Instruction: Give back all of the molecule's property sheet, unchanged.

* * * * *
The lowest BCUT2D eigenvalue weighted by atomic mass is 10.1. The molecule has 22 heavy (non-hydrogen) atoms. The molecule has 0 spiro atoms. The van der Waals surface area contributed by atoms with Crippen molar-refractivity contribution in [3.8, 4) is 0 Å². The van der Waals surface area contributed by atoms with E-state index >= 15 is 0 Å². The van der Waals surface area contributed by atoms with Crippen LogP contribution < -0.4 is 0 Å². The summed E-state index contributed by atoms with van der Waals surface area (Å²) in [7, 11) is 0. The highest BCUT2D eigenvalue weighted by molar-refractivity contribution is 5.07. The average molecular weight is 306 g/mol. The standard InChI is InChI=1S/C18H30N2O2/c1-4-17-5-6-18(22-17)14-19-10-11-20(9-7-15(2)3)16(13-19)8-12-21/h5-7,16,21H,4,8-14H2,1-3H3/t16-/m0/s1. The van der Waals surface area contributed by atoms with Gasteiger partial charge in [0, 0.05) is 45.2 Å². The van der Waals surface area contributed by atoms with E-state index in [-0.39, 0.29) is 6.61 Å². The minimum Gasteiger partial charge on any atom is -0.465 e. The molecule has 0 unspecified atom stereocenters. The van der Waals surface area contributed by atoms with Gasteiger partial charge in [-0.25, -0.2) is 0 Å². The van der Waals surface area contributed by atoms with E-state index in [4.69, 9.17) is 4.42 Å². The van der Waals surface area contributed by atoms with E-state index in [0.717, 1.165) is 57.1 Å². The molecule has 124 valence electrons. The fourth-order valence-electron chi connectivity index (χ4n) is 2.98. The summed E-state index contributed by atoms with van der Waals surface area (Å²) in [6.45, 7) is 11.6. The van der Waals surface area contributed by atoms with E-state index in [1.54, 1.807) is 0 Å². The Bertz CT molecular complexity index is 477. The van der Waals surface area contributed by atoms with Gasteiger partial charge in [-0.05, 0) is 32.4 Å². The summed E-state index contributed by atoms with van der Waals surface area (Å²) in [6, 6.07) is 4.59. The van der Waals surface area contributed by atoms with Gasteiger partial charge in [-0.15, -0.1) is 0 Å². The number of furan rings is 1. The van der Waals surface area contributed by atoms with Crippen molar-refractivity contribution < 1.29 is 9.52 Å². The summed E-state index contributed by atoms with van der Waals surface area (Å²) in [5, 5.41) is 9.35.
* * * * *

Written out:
The lowest BCUT2D eigenvalue weighted by atomic mass is 10.1. The molecule has 22 heavy (non-hydrogen) atoms. The molecule has 0 spiro atoms. The van der Waals surface area contributed by atoms with Crippen molar-refractivity contribution in [3.8, 4) is 0 Å². The van der Waals surface area contributed by atoms with E-state index >= 15 is 0 Å². The van der Waals surface area contributed by atoms with Crippen LogP contribution < -0.4 is 0 Å². The summed E-state index contributed by atoms with van der Waals surface area (Å²) in [7, 11) is 0. The highest BCUT2D eigenvalue weighted by molar-refractivity contribution is 5.07. The average molecular weight is 306 g/mol. The standard InChI is InChI=1S/C18H30N2O2/c1-4-17-5-6-18(22-17)14-19-10-11-20(9-7-15(2)3)16(13-19)8-12-21/h5-7,16,21H,4,8-14H2,1-3H3/t16-/m0/s1. The van der Waals surface area contributed by atoms with Gasteiger partial charge in [0, 0.05) is 45.2 Å². The van der Waals surface area contributed by atoms with E-state index in [-0.39, 0.29) is 6.61 Å². The minimum Gasteiger partial charge on any atom is -0.465 e. The molecule has 0 unspecified atom stereocenters. The van der Waals surface area contributed by atoms with Gasteiger partial charge in [-0.25, -0.2) is 0 Å². The van der Waals surface area contributed by atoms with E-state index in [4.69, 9.17) is 4.42 Å². The van der Waals surface area contributed by atoms with E-state index in [0.717, 1.165) is 57.1 Å². The molecule has 124 valence electrons. The fourth-order valence-electron chi connectivity index (χ4n) is 2.98. The summed E-state index contributed by atoms with van der Waals surface area (Å²) in [6.45, 7) is 11.6. The van der Waals surface area contributed by atoms with E-state index in [1.54, 1.807) is 0 Å². The Bertz CT molecular complexity index is 477. The van der Waals surface area contributed by atoms with Gasteiger partial charge in [-0.05, 0) is 32.4 Å². The summed E-state index contributed by atoms with van der Waals surface area (Å²) in [6, 6.07) is 4.59. The van der Waals surface area contributed by atoms with Gasteiger partial charge in [-0.15, -0.1) is 0 Å². The number of furan rings is 1. The van der Waals surface area contributed by atoms with Crippen molar-refractivity contribution < 1.29 is 9.52 Å². The summed E-state index contributed by atoms with van der Waals surface area (Å²) in [5, 5.41) is 9.35.